Governor Newsom declared safeguarding the grid as imperative, but so was keeping it deeply green, as California sees massive success in meeting its own incredibly strict emissions rules. Honoring this with ingenuity, GE built in selective catalytic reduction scrubbers (SCRs) to the turbines for a markedly low NOX emission rating of 2.5 PPM (opposed to the average of 15). To date, this tech innovation with SCRs is the first of its kind.


Delivering power across an island chain

In Indonesia, the world’s fourth most populous nation, delivering reliable power to 225 million residents is complicated by the fact that the population is spread across 18,000 islands. GE worked with PLN Batam to advance the electrification of the country.

Instead of building conventional power plants, which can take years, 20 TM2500 units were deployed to eight sites on six different islands. The units immediately generated 500 MW of power, enough to supply about 4 million homes. Months after their installation, the units were able to withstand several 7.0+ earthquakes that hit the region in 2018, keeping the lights on for the island’s residents and rescuers.


Powering up for the summer demand

In 2013, Algeria faced a drastic need for more power, particularly during the hot summer months, which typically yield approximately a 10 percent increase in electricity demand.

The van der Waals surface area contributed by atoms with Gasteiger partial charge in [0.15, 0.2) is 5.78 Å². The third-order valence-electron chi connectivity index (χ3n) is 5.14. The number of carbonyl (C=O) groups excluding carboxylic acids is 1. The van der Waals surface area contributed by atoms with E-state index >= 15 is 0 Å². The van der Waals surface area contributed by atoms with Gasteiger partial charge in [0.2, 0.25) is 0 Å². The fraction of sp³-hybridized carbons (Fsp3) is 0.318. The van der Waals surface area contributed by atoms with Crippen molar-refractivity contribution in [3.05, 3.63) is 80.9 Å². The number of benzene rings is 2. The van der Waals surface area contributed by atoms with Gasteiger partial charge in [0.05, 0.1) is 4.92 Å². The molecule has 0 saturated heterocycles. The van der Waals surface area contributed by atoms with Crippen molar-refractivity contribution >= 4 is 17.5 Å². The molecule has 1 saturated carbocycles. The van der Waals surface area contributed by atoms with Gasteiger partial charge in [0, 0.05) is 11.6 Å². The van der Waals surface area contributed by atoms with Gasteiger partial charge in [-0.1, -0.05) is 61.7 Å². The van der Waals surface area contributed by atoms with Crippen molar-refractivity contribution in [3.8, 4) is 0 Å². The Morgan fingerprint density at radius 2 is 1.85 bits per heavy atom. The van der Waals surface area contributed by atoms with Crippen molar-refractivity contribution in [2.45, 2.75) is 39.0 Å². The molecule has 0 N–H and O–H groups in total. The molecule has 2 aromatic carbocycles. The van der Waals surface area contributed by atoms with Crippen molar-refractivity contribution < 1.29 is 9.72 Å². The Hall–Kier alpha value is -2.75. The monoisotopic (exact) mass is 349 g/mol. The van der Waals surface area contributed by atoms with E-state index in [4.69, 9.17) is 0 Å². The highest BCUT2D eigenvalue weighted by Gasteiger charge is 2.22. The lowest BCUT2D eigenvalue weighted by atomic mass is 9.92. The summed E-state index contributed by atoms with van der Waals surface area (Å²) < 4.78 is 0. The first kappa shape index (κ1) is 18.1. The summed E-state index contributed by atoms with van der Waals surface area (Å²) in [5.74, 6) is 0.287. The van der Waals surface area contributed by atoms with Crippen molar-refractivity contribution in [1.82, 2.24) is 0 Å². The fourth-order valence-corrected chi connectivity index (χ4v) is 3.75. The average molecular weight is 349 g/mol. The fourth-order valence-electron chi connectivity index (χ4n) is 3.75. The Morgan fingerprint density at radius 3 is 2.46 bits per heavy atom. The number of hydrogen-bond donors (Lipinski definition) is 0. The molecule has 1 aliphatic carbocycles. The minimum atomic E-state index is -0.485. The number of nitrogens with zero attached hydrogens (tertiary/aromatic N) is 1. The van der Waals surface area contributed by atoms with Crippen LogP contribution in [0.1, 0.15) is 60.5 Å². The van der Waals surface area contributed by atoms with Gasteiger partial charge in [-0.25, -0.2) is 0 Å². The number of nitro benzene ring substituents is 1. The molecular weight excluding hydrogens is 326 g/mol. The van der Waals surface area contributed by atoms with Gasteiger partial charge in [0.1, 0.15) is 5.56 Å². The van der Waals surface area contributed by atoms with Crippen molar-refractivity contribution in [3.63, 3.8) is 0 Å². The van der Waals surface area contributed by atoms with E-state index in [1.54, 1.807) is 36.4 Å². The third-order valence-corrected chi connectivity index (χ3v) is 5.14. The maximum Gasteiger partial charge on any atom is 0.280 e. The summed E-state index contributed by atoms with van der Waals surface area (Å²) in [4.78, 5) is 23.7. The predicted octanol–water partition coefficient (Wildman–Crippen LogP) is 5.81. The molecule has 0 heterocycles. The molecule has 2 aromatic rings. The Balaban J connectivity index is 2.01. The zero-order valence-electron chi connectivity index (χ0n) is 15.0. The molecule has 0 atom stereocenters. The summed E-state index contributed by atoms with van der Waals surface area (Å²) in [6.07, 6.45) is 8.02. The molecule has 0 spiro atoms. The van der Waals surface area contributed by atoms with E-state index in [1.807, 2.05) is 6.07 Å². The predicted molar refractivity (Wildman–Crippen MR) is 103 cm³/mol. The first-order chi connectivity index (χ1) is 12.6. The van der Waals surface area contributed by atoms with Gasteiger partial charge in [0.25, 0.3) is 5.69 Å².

GE delivered 24 TM2500 mobile gas turbine generators that provided more than 480 MW of power. The units were commissioned, delivered, and operational in time to meet the northern districts of M’Sila and Fkirina’s summer peak electricity demand. After the seasonal peaks, some of the units were deployed to other cities in the south of the country to serve as a permanent power source.


Boosting power capacity

With rapid economic growth and an expanding population, Egypt is a country in transition. Its desert climate necessitates a massive amount of power generation, and while GE’s products currently generate nearly 30% of the country’s total installed capacity, its electricity demand is expected to grow at 4.1% per year.

Beginning in December 2014, GE and the Egyptian government took vital steps toward accommodating the sharp increase in the country’s electricity demand. GE provided 20 TM2500 generator sets – totaling 500 MW of total power – and promised to install and commission all units within six months in order to help meet the country’s 2015 hot summer months’ demand. By working quickly to get the TM2500 generator set up and running by June 2015, Egypt was predicted to avoid $4.1 billion in losses over the course of the scorching summer season.


Delivering regional power in an extreme emergency

The 9.1 magnitude earthquake that struck off the coast of Japan’s Tohoku region in March 2011 was the world’s costliest natural disaster to-date. It initiated a tsunami with waves that reached 40.5 meters and traveled up to 10 kilometers (6 miles) inland. The disaster compromised power generation and distribution, including operations at the Fukushima Daiichi nuclear plant.

Within 30 days of the disaster, GE had deployed 10 flexible-use TM2500 aeroderivative units, which together could produce 250 MW for the region.


Helping to meet a refinery’s urgent power needs

In the wake of the 2017 earthquake that struck the Oaxaca region in Mexico, Pemex needed urgent power to restore operations of the Ing. Antonio Dovalí Jaime Refinery, one of the largest petrochemical facilities in the country.

The facility benefitted from nearly 70 MW of urgent power generation provided by two TM2500 units as the remaining permanent power grid was being restored during the months following the earthquake.